Former Secretary of State Donald Rumsfeld is now an iPhone developer

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Donald Rumsfeld's first iPhone game is a version of solitaire played by Winston Churchill.
Donald Rumsfeld's first iPhone game is a version of solitaire played by Winston Churchill.
Photo: Churchill Solitaire

Former Secretary of State Donald Rumsfeld, one of the key individuals responsible for the wars in Afghanistan and Iraq, is now an iPhone game developer.

His first app, though, doesn’t boast his name, but British prime minister Winston Churchill’s. Even weirder? It’s a solitaire game.

Churchill Solitaire bills itself as “the most diabolical version of solitaire ever devised.” It was allegedly played by Churchill, who used it to “sharpen his wits and steal his nerves” as the Axis powers assaulted England. What separates it from normal forms of solitaire is two decks of cards, as well as a row called the “Devil’s Six.”

Here’s a gameplay video, showing how it works:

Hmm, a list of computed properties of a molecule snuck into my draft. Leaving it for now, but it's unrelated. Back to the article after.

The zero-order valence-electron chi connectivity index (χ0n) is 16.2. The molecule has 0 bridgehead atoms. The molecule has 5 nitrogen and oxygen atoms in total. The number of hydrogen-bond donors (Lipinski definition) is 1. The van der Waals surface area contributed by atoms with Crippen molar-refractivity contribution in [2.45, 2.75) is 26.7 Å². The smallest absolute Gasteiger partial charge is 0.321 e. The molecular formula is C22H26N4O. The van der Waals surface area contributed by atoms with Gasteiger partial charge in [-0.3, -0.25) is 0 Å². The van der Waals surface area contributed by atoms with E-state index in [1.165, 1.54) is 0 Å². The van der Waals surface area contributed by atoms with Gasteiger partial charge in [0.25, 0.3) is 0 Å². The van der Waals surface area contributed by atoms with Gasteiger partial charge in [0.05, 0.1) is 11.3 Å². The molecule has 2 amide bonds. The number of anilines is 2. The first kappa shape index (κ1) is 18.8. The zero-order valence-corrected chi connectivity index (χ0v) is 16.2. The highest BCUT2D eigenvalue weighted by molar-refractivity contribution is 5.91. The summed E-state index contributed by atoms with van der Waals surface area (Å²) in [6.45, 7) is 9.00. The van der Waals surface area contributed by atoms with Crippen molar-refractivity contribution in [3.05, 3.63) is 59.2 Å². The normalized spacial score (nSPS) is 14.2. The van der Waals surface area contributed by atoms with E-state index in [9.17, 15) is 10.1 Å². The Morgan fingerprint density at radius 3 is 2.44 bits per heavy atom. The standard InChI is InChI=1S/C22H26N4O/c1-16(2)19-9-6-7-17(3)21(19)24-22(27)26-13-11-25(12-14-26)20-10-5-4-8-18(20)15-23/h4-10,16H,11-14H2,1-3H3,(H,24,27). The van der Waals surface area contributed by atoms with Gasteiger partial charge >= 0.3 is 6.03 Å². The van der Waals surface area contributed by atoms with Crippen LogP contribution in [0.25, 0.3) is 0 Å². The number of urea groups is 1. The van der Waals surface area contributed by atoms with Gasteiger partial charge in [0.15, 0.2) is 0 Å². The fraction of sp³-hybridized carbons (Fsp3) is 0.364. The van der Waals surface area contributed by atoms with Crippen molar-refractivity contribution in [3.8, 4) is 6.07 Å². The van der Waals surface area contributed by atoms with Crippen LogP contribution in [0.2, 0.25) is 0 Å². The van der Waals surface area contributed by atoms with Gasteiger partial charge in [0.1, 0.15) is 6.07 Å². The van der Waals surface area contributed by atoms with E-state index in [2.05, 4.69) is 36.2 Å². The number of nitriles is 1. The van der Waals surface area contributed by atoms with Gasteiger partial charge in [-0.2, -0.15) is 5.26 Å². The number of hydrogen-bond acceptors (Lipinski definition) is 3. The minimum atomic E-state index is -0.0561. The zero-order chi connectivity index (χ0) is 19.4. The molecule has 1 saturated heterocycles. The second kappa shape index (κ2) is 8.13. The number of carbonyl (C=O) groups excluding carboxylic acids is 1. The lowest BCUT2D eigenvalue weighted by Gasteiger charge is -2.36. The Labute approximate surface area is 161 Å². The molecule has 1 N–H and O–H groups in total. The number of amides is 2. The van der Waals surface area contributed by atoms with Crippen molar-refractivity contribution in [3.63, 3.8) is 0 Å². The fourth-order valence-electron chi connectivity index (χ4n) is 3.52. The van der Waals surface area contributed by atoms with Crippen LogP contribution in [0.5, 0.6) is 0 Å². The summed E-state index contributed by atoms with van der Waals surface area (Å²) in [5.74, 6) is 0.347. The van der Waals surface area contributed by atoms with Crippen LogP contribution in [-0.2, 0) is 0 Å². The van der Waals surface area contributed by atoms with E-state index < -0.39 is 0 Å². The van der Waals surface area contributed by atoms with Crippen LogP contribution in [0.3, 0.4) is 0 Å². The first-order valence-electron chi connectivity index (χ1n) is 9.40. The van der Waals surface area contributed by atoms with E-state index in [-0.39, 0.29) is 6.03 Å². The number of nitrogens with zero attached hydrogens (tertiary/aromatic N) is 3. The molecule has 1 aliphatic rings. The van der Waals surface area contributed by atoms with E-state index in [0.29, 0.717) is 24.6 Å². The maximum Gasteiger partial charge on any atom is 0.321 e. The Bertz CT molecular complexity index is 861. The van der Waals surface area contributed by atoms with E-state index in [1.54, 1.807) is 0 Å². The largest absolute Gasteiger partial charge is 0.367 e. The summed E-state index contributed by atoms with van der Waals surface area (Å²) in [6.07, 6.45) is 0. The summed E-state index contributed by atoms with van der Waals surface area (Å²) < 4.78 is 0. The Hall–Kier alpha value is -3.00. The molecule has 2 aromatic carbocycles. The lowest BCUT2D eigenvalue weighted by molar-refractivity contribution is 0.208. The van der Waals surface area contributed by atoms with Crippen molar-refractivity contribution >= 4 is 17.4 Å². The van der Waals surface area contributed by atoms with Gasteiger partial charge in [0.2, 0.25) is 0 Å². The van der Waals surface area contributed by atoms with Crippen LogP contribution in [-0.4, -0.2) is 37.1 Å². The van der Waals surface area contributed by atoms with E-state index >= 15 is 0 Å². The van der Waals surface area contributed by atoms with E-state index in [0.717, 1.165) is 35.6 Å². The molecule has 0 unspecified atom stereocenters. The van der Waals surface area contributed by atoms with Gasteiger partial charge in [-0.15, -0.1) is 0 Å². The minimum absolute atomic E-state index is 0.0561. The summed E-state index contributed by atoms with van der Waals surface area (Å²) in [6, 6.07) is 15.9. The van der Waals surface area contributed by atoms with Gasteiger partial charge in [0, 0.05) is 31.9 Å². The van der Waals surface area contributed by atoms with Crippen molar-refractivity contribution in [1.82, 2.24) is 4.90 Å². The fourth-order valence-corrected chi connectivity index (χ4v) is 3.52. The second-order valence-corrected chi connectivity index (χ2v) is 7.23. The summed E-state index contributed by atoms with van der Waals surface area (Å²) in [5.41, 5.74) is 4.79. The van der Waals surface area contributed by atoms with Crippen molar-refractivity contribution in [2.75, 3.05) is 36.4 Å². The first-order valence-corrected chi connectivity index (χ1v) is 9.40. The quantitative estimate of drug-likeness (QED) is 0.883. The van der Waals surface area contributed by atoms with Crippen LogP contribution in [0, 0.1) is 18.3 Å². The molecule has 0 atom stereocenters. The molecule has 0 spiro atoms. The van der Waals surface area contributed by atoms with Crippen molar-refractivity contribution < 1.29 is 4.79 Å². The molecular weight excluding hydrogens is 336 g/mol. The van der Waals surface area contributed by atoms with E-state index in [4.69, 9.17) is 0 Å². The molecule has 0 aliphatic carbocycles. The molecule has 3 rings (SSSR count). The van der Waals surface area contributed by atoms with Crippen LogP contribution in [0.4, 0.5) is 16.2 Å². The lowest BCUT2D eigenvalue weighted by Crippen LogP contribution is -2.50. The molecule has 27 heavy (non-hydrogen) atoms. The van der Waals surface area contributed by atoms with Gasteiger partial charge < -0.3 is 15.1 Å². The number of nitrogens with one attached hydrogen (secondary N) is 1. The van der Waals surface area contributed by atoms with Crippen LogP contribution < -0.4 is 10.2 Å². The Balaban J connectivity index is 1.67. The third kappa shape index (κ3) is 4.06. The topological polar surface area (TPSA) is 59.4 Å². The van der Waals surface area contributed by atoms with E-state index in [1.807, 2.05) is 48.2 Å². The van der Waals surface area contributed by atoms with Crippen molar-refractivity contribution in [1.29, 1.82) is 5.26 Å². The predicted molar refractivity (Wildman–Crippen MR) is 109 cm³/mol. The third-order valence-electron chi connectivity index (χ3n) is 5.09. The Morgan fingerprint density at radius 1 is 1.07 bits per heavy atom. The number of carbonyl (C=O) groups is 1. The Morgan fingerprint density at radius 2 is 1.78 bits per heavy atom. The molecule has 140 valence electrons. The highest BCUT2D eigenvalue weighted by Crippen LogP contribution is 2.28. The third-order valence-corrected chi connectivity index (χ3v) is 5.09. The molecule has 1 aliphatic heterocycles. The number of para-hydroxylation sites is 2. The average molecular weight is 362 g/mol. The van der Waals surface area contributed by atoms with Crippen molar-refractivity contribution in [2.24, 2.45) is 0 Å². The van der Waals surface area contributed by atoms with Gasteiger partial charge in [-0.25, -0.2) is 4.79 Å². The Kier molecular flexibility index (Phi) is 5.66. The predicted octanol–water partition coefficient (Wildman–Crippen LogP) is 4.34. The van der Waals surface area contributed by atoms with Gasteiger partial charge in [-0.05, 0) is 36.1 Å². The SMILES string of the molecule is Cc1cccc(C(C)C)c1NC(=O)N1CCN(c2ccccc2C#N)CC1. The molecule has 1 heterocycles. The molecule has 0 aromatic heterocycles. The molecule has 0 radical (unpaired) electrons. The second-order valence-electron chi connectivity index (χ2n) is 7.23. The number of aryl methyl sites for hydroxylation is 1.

It’s apparently different from normal versions of Solitaire in that it’s absolutely rife with in-app purchases, at least according to Destructoid:

Unlike what Churchill played when he was alive, Churchill Solitaire is ripe with microtransactions. If you get stuck, you can pay to buy hints or undos at 15 for $0.99, and if you want to play more than a randomly selected dealing, you’re going to be putting down another buck to access 25 different deals. Deals, meaning, a set shuffling and dealing of the cards for you to attempt to solve. There are 200 deals on offer, though for $4.99 you can unlock all the deals as well as a randomized deal mode.

Rumsfeld claims he learned the game 40 years ago, and has played it through his terms as both 13th and 21st Secretary of State. Proceeds will go to the Rumsfeld Foundation and W.S.C Churchill Heritage, “charitable causes that support wounded military veterans and their families, and that advance the legacy and heritage of Winston Churchill.”

You can download Churchill Solitaire for iPhone and iPad from the App Store here.

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  • AJ

    You’ll want to change your headline to “Secretary of Defense”

    • Arsenio Ibay

      Basic recent history fact-check fail

  • Sean Clifford

    It’s “sharpen his wits and steel his nerves” not “sharpen his wits and steal his nerves.”